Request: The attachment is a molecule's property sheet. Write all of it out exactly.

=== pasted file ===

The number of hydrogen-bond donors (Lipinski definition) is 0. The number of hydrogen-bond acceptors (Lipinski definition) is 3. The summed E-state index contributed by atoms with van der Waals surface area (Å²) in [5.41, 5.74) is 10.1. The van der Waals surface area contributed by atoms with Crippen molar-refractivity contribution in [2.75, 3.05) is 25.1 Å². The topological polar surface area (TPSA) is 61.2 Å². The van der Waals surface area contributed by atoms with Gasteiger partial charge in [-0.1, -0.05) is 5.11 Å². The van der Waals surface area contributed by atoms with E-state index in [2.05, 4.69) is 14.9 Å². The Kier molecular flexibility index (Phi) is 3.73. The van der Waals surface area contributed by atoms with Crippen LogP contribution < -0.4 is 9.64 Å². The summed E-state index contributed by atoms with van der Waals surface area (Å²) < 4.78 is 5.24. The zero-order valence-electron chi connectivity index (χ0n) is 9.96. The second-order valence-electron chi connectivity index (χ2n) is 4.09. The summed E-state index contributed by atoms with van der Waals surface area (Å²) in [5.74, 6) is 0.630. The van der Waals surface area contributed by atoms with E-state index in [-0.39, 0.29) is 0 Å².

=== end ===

The number of hydrogen-bond donors (Lipinski definition) is 0. The number of hydrogen-bond acceptors (Lipinski definition) is 3. The summed E-state index contributed by atoms with van der Waals surface area (Å²) in [5.41, 5.74) is 10.1. The van der Waals surface area contributed by atoms with Crippen molar-refractivity contribution in [2.75, 3.05) is 25.1 Å². The topological polar surface area (TPSA) is 61.2 Å². The van der Waals surface area contributed by atoms with Gasteiger partial charge in [-0.1, -0.05) is 5.11 Å². The van der Waals surface area contributed by atoms with E-state index in [2.05, 4.69) is 14.9 Å². The Kier molecular flexibility index (Phi) is 3.73. The van der Waals surface area contributed by atoms with Crippen LogP contribution < -0.4 is 9.64 Å². The summed E-state index contributed by atoms with van der Waals surface area (Å²) < 4.78 is 5.24. The zero-order valence-electron chi connectivity index (χ0n) is 9.96. The second-order valence-electron chi connectivity index (χ2n) is 4.09. The summed E-state index contributed by atoms with van der Waals surface area (Å²) in [5.74, 6) is 0.630. The van der Waals surface area contributed by atoms with E-state index in [-0.39, 0.29) is 0 Å².